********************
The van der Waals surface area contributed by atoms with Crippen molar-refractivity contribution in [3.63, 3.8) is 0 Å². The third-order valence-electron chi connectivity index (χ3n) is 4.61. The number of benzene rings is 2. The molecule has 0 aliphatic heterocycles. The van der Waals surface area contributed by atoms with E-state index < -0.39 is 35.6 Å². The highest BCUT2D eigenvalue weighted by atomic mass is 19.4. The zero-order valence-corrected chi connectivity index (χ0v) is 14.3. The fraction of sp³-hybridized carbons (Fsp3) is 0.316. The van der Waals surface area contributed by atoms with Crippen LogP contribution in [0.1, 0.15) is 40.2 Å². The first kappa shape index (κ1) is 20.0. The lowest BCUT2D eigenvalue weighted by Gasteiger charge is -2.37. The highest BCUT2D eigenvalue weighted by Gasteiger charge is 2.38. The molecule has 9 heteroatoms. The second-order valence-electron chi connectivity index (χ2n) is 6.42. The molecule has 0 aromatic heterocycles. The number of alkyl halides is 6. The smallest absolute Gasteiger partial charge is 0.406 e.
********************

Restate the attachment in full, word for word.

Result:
The van der Waals surface area contributed by atoms with Crippen molar-refractivity contribution in [3.63, 3.8) is 0 Å². The third-order valence-electron chi connectivity index (χ3n) is 4.61. The number of benzene rings is 2. The molecule has 0 aliphatic heterocycles. The van der Waals surface area contributed by atoms with E-state index < -0.39 is 35.6 Å². The highest BCUT2D eigenvalue weighted by atomic mass is 19.4. The zero-order valence-corrected chi connectivity index (χ0v) is 14.3. The fraction of sp³-hybridized carbons (Fsp3) is 0.316. The van der Waals surface area contributed by atoms with Crippen LogP contribution in [0.1, 0.15) is 40.2 Å². The first kappa shape index (κ1) is 20.0. The lowest BCUT2D eigenvalue weighted by Gasteiger charge is -2.37. The highest BCUT2D eigenvalue weighted by Gasteiger charge is 2.38. The molecule has 9 heteroatoms. The second-order valence-electron chi connectivity index (χ2n) is 6.42. The molecule has 0 aromatic heterocycles. The number of alkyl halides is 6. The smallest absolute Gasteiger partial charge is 0.406 e.